The New Britain meeting stemmed from a resolution filed by Council Minority Leader Louis Salvio that authorizes Mayor Stewart “to enter into a contract for a period of five (5) years with World Energy Solutions…for the procurement and contract management services to obtain the lowest energy prices for the city.”

Obtaining a lower price for electricity is a necessity for financially-distressed New Britain with current costs of power by the local government and schools approaching $4 million this year, according to Ward 2 Councillor Adam Platosz.

Platosz was the author of a resolution early in the year that asked the city finance department to seek “aggregator” status for New Britain in light of double digit electric rate hikes. Under state law, a city on its own can pursue bulk buying and even allow residential users to take advantage of bulk buying through the municipality to lower their bills.

While the Platosz resolution has been ignored for months by the city administration, the arrival of World Energy at the invitation of Mayor Stewart re-opens the debate on the best options the city has to lower its energy costs and perhaps lower rates for residents.

World Energy Solutions representatives delivered an impressive portfolio of their company to the sparsely attended council meeting.

The company, using a sophisticated online auction platform, essentially acts as an “energy realtor” — a term used by Council President Suzanne Bielinski in trying to understand procurement services. World Energy engages energy suppliers in bidding for the sale of power to their large customers, including states, the federal government and corporations.

Founded in 1996, World Energy describes itself as a leader in the “online energy brokerage market, providing technology and intelligence for brokering electricity, natural gas, wholesale power, fuels and green credits.” The company, one of a number now engaged in brokering energy, was created at a propitious time when de-regulation dramatically changed the way public utilities did business.

The de-regulated industry has spawned a system of generators (power plant operators), suppliers (energy sellers) and distributors (utilities). Lest you think Connecticut Light & Power (CL&P) and United Illuminating (UI) will disappear, think again. CL&P and local utilities remain the distributors, owning the wires, poles and infrastructure that delivers the power. Most of us still pay the utility for both supply and distribution as CL&P and UI purchase power from suppliers twice a year, passing costs on to residential and business users.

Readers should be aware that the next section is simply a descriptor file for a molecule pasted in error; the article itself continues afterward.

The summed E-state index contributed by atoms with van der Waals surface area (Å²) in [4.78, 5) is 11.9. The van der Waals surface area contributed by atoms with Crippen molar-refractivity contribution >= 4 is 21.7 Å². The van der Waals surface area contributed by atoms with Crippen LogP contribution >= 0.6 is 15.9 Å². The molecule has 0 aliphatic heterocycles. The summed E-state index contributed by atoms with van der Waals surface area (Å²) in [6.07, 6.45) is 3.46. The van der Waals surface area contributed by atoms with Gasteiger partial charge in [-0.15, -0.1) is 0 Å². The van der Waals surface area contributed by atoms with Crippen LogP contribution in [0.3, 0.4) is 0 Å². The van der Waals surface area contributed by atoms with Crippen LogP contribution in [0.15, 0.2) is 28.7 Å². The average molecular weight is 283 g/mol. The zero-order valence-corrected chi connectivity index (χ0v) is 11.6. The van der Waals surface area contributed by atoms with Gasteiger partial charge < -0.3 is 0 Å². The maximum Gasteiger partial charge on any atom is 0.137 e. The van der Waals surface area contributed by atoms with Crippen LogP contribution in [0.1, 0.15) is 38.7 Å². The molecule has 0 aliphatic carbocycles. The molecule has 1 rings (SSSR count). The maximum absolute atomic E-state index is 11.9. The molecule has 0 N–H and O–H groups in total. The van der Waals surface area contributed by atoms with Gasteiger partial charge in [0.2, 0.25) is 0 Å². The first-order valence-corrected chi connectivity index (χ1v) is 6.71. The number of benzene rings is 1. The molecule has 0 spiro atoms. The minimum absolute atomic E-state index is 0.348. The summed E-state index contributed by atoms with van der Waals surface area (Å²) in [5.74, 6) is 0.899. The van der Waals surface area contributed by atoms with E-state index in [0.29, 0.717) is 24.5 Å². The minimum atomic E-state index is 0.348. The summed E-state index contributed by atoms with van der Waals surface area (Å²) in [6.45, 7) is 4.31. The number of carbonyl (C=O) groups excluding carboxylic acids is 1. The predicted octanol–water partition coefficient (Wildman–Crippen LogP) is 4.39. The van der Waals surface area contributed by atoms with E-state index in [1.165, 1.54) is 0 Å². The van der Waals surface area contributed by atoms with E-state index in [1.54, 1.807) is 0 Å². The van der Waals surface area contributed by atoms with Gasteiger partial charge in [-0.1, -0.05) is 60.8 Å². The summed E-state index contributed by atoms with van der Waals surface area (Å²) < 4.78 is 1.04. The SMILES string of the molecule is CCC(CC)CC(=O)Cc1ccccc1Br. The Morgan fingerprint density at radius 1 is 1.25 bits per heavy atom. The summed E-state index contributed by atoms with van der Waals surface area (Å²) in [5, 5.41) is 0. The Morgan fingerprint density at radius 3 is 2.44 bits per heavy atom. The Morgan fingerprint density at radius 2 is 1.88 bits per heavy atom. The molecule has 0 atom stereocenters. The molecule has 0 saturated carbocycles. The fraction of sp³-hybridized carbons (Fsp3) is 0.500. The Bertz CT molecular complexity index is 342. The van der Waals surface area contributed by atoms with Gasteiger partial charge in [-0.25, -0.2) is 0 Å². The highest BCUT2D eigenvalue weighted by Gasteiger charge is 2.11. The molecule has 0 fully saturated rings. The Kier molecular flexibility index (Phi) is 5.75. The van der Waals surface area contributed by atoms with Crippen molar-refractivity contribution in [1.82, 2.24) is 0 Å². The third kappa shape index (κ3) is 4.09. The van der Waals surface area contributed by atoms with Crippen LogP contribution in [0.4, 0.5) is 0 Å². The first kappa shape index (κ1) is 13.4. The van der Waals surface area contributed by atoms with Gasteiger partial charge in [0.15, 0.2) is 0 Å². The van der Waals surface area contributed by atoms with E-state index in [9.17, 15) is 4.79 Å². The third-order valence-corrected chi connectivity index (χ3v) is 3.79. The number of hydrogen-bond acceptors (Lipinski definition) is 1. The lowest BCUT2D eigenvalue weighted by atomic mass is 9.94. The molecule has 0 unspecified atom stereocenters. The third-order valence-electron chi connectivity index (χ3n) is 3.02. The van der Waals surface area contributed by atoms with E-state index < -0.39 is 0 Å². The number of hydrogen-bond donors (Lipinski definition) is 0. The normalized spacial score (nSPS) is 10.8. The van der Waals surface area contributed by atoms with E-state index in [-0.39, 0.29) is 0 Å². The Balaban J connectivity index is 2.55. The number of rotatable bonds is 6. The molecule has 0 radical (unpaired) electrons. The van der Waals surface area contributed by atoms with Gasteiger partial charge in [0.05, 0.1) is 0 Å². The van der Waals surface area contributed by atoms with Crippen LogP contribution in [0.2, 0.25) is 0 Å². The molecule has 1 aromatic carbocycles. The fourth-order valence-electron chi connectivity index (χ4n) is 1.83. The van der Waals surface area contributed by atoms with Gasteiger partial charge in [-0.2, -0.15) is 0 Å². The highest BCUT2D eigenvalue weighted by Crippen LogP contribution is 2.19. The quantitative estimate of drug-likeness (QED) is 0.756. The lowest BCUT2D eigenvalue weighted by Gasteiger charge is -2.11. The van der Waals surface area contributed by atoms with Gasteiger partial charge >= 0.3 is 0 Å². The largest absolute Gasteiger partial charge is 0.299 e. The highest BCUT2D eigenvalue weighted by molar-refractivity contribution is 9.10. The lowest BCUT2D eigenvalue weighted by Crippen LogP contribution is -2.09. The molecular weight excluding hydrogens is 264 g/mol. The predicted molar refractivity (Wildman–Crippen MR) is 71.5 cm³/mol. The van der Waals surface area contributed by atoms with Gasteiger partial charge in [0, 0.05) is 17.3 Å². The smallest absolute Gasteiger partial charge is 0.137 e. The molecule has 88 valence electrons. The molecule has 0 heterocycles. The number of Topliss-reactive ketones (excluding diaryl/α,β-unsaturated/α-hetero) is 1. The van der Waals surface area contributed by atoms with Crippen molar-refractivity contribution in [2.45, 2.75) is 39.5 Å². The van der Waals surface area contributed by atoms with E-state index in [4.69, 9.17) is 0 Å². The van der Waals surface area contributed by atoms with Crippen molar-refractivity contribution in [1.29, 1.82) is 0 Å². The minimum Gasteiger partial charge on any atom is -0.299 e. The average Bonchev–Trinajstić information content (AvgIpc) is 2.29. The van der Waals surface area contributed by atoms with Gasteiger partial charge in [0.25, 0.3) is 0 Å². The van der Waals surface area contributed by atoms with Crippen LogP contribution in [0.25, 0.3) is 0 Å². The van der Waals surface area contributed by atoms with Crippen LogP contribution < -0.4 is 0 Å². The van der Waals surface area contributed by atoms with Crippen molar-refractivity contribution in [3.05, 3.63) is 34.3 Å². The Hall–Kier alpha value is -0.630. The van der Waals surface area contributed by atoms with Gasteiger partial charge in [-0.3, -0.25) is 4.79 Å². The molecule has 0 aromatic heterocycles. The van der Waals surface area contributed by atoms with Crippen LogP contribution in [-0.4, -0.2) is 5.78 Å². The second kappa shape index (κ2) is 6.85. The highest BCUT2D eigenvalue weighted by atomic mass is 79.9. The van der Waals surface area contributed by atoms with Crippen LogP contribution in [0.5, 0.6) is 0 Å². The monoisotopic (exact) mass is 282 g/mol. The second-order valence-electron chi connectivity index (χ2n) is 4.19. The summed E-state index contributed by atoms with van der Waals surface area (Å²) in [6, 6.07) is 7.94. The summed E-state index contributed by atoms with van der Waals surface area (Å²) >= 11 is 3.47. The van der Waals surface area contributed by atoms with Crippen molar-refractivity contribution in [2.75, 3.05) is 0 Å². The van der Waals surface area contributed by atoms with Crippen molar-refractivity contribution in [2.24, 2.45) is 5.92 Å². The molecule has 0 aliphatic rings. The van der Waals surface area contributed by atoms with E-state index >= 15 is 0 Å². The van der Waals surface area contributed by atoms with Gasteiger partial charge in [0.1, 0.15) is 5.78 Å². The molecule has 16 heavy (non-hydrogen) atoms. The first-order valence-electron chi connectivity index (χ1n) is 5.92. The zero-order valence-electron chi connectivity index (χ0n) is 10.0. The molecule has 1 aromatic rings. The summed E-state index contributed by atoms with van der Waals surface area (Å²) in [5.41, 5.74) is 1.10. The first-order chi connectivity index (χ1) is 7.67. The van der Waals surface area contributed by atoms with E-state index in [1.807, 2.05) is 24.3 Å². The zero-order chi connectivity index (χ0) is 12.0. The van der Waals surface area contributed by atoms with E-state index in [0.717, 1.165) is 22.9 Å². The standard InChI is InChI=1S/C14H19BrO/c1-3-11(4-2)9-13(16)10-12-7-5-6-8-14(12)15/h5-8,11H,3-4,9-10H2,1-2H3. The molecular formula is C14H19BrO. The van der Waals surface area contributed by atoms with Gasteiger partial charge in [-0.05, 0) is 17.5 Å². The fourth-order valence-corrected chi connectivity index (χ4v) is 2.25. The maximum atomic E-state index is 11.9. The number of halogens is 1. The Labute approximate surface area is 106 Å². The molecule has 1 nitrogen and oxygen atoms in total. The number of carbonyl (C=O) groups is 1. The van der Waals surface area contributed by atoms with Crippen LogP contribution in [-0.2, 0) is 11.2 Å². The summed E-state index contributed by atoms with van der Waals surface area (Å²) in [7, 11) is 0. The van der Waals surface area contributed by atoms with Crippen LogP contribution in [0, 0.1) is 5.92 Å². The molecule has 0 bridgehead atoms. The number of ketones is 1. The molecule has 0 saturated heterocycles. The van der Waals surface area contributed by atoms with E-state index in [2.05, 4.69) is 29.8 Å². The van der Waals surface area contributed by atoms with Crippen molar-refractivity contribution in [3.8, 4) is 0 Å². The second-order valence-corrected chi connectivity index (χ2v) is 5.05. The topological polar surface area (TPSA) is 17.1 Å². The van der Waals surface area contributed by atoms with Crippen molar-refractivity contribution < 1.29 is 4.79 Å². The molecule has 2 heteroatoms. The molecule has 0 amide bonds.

World Energy and similar outfits now act as the “middle men” in an industry that once was strictly regulated on price, but now is subject to wild swings. Taking advantage of deregulation, the brokers are now the auction experts who go out and find the best price for a city or state government. They take their profits from the generator-supplier-distributor chain before it reaches users.

Jonathan Harvey, a World Energy government relations official based in Washington, D.C., informed the City Council that his company makes its money through “performance fees” in a procurement process that knows no state or national borders. He assured the councillors that “there is no direct cost to you.” According to World Energy its “online reverse auction platform” saves customers “an average of 11% compared with traditional paper-based approaches to energy procurement.”

While World Energy’s credentials impressed the city councillors, the proposal has been brought forward by the city administration without the customary requests for proposals and bidding process that would normally be part of a multi-year municipal contract. That will inevitably be brought up before a vote is taken on this particular proposal.

Council Majority Leader Michael Trueworthy asked how World Energy came to New Britain. Apparently, the Stewart administration has not shared anything with the Council, including Trueworthy who with Bielinski meets with the Mayor on a routine basis to discuss city business. Harvey, accompanied by Connecticut Marketing Director Bill Thibodeau, would only say that his company is knocking on the doors of Connecticut city and town halls because it has just won a State of Connecticut contract to provide procurement for state agencies.

A recently released press release from the company’s website confirmed the state deal: “We are pleased that the State of Connecticut has selected us as its online energy procurement solution, which we view as further validation of our position as the leading provider to U.S. government agencies at both the state and local levels.”

The proposal to authorize the Mayor to enter a five-year contract with World Energy Solutions deserves a thorough review and discussion by the Council. No matter what the outcome of engaging an energy broker, the discussion should also re-open Ald. Platosz’ original plan to give New Britain aggregator status, empowering the city not only to seek fairer rates for itself but creating a municipal “pool” whereby residents could realize savings too. Absent a state law that protects consumers from spiraling rates, New Britain needs to be an aggregator of its own power with or without World Energy’s services.